2012 Toyota Prius Plug-In: Projecting Pricing Based On Europe

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prototype 2012 Toyota Prius Plug-In Hybrid, April 2010

prototype 2012 Toyota Prius Plug-In Hybrid, April 2010

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Toyota has just launched the production version of its 2012 Prius Plug-In Hybrid at the Green Drive Expo held in Richmond, California.

Toyota will most likely launch the production version of its 2012 Prius Plug-In Hybrid at this year's Los Angeles Auto Show, to be held in mid-November.

Just this week, the company introduced the plug-in Prius to European buyers at the Frankfurt Motor Show.

And, along with specifications, it provided rough prices: "below €37,000 in Germany and below £31,000 in the U.K." At today's exchange rates, that translates to less than $50,900 in Germany and less than $48,900 in the U.K.

Which sounds frighteningly expensive, doesn't it? Ah, but remember, Europeans pay more for cars than North Americans, for a variety of reasons, including purchase tax built into the price.

So we're going to hazard some guesses about how Toyota will price the 2012 Prius Plug-In Hybrid in the States when the cars arrive at dealers in the first half of next year.

[NOTE: To our amusement, literally a couple of hours after we published this article, Toyota released the actual pricing. The base price of the 2012 Toyota Prius Plug-In will be $32,760 (including destination), while the Plug-In Hybrid Advanced model costs $40,285. Both models will likely qualify for a $2,500 Federal tax credit, although the government has not yet certified them as eligible.)

2012 Toyota Prius Plug-In Drive - March 2011

2012 Toyota Prius Plug-In Drive - March 2011

Enlarge Photo

Let's start by comparing base prices. In the U.S., the 2011 Toyota Prius V (today's top-of-the-line model) starts at $28,790. In Germany, the high-end Prius Executive costs 29,050 ($40,000), and in the U.K., the "T-Spirit" model is listed at £24,045 ($37,950).

The three models aren't identical, but the cars are similar enough that they can serve as a rough comparison. That means the top-of-the-line German Prius costs 1.39 times as much as its does in the U.S. For the U.K., the ratio is 1.32.

Applying those back to the dollar prices of the European Prius Plug-In, we get a possible U.S. price range of $36,630 (Germany) to $37,050 (U.K.).

But a year ago this month, Toyota suggested that the 2012 Prius Plug-In could be the least expensive plug-in hybrid sold in the U.S. The price premium over a non-plug-in Prius quoted then was $3,000 to $5,000, most likely over the top-of-the-line Prius already on sale.

That would price the plug-in at $31,800 to $33,800, or several thousand dollars lower than the adjusted European prices.

prototype 2012 Toyota Prius Plug-In Hybrid, April 2010

prototype 2012 Toyota Prius Plug-In Hybrid, April 2010

Enlarge Photo

(NOTE: The charge door above on the left-front fender of prototype plug-in Priuses has been moved to the right-rear fender on the production version shown in Frankfurt. We'll have more details on other changes to the 2012 Prius Plug-In Hybrid in a future article.)

So what Toyota will charge for the car? We haven't the vaguest idea. But if we had to hazard a guess, we'd peg it somewhere between $32,900 and $35,900.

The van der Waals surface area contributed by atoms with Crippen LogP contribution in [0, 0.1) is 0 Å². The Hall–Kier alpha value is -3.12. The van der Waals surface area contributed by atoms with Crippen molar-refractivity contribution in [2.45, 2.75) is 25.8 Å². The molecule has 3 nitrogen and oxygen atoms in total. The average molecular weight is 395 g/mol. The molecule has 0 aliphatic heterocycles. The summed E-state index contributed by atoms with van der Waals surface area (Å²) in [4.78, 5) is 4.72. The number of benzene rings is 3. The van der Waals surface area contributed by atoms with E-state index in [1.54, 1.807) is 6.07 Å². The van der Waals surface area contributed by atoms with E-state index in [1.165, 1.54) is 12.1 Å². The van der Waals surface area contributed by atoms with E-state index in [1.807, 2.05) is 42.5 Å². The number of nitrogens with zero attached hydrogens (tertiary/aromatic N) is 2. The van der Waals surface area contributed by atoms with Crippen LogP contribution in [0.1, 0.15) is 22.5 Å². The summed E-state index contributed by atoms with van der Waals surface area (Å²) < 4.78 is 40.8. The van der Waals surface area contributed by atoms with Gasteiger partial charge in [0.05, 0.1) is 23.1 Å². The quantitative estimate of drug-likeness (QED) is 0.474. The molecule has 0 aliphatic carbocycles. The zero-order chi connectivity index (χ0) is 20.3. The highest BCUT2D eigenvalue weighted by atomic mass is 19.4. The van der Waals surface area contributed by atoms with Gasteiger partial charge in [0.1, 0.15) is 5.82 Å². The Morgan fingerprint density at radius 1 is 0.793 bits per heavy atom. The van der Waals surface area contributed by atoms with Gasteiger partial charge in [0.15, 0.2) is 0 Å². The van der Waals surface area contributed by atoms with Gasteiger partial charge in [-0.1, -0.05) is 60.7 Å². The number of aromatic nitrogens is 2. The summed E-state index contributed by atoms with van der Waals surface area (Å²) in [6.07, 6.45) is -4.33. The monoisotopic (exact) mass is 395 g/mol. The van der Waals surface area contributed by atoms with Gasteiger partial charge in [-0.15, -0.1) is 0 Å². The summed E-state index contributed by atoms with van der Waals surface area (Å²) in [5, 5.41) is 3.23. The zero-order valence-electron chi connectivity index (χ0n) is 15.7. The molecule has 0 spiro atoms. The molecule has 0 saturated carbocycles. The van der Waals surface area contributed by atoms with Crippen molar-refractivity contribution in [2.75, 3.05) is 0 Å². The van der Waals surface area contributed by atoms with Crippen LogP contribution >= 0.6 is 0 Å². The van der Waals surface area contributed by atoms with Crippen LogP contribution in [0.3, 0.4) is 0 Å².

Of course, right now, there are no other plug-in hybrids on the market. Toyota will be the first maker to sell a conventional parallel hybrid that also plugs in to recharge the battery pack. (There's an asterisk for the Chevy Volt, but we're not going there today.)

The Prius Plug-In pricing projection is all speculative on our part, and we'll be the first to admit that. But we thought it would be an interesting exercise anyhow.

Where do you think Toyota will price the plug-in Prius? Leave us your thoughts in the Comments below.


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Comments (8)
  1. Wait for the Toyota announcement

  2. that's right...just wait for a while

  3. At $29,124 so that they can below the Mitsubishi i pricing of $29,125. What, wishful thinking?

  4. I have a 2010 Prius and I just took a 3000 mile trip and my milage for the overall trip was 56.3 I was going to buy a plug in Prius but I only payed $20,750 for my Prius so I will be keeping it for awhile longer and Loving it to boot. Tom Hayes

  5. Mind you, with it's puny 4.4KWH battery the plug-in Prius doesn't qualify for the $7500 taxcredit (which was designed with the Volt in mind,requiring a minimum 16KWH batterypack) that reduces the price of an entry level Volt to about $32.500. Seems to me that Toyota hardly needs bother offering this car on the US market.

  6. The Prius Plug-In qualifies for the minimum Federal tax credit of $2,500, which is provided for cars with a battery pack of at least 4 kilowatt-hours (the PIP is 4.4 kWh). FYI.

  7. Thanks for clearing that up John. Now the price difference with the Volt is about $3K which means that the PIP is back in business again. Makes sense that Toyota keeps these subsidies in mind when deciding on price; the high tax credit for large battery vehicles forced Toyota to offer the PIP at a price in the US that's substantially lower than in Europe even after compensating for tax differences.

  8. It looks like, according to another source, that the "base" PIP will be around $33k and the loaded version pushing close to $40k.

    Way too much for way too little in terms of battery/EV range for my taste, and I/we have been Toyota owners over much of the last 20 years.

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